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Psychiatrists Declare No Country For Old Men Character As Most Realistic Portrayal Of A Psychopath

Psychiatrists Declare No Country For Old Men Character As Most Realistic Portrayal Of A Psychopath

The finding came after researchers studied portrayals in more than 400 films

A team of psychiatrists who studied hundreds of films have determined a character from No Country For Old Men to offer the most realistic portrayal of a psychopath.

Released in 2007, the crime-thriller tells the story of hunter Llewelyn Moss (Josh Brolin) who is pursued by killer Anton Chigurh (Javier Bardem) after discovering $2 million when he stumbles on the aftermath of a drug deal gone wrong.

Chigurh pursues Moss to his home, various motels and across the border to Mexico, as well as placing threats on his wife, played by Kelly Macdonald.

Chigurh had no issue killing people in No Country For Old Men.

Chigurh was one of numerous psychopaths studied by Belgian psychiatry professor Samuel Leistedt as he recruited a team to help him watch 400 films over the course of three years. The films spanned from 1915 to 2010 and resulted in a list of 126 psychopathic characters.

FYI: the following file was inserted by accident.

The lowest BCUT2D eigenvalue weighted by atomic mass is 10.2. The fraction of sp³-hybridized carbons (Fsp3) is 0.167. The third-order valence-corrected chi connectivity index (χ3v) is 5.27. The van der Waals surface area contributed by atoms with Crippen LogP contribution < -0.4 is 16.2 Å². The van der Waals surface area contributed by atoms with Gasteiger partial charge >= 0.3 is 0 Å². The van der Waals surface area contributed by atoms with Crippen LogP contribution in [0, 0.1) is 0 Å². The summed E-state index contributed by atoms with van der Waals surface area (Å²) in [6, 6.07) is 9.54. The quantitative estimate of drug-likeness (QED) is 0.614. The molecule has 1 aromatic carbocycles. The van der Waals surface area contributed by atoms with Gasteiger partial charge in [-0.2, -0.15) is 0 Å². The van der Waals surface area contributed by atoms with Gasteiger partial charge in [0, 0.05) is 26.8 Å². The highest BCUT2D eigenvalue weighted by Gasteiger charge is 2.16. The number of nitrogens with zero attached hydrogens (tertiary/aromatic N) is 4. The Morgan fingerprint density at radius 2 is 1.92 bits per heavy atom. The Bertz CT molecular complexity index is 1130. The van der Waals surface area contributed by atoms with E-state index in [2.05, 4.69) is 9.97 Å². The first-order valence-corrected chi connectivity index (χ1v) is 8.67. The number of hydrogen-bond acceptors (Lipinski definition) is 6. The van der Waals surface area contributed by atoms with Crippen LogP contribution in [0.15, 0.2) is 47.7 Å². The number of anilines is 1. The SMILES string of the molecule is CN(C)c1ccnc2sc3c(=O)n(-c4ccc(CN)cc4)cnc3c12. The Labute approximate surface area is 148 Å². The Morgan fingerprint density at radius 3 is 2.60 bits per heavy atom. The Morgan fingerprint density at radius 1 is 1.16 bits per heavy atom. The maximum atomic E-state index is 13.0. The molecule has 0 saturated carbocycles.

The majority of the psychopaths depicted in the films were male, though the researchers also identified 21 female characters based on the realism and clinical accuracy of their portrayals.

When comparing older and newer films, the researchers found an increased understanding of clinical psychopathy over time has allowed portrayals of fictional psychopaths to become more realistic, with Chigurh determined to be the most accurate portrayal in the films studied.

Researchers found portrayals have become more accurate over time.

The character is found to approach murder with an uncanny sense of normalcy, seemingly having no trouble using his bolt gun against his victims.

"He seems to be effectively invulnerable and resistant to any form of emotion or humanity," the researchers explained.

In comparison, characters like Tommy Udo in the 1947 film The Kiss of Death and Cody Jarrett in the 1949 film White Heat offered up less accurate portrayals.

The researchers explained: "They were often caricatured as sadistic, unpredictable, sexually depraved, and emotionally unstable with a compulsion to engage in random violence, murders, and destruction, usually presenting with a series of bizarre mannerisms, such as giggling, laughing, or facial tics, often creating famous and unreal characters."

Hannibal Lecter didn't make the cut for the study.
Orion Pictures

Film fans might be surprised to know characters often depicted as typical psychopaths in film, including Patrick Bateman in American Psycho and Hannibal Lecter in Silence of the Lambs didn't make the cut, with Leistedt and his team claiming their traits didn't fit their study.

They wrote: "In our specific topic of interest, it appears that psychopathy in the cinema, despite a real clinical evolution, remains fictional. Most of the psychopathic villains in popular fiction resemble international and universal boogeyman, almost as 'villain archetypes'."

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Featured Image Credit: Paramount

Topics: Mental Health, Film and TV, Science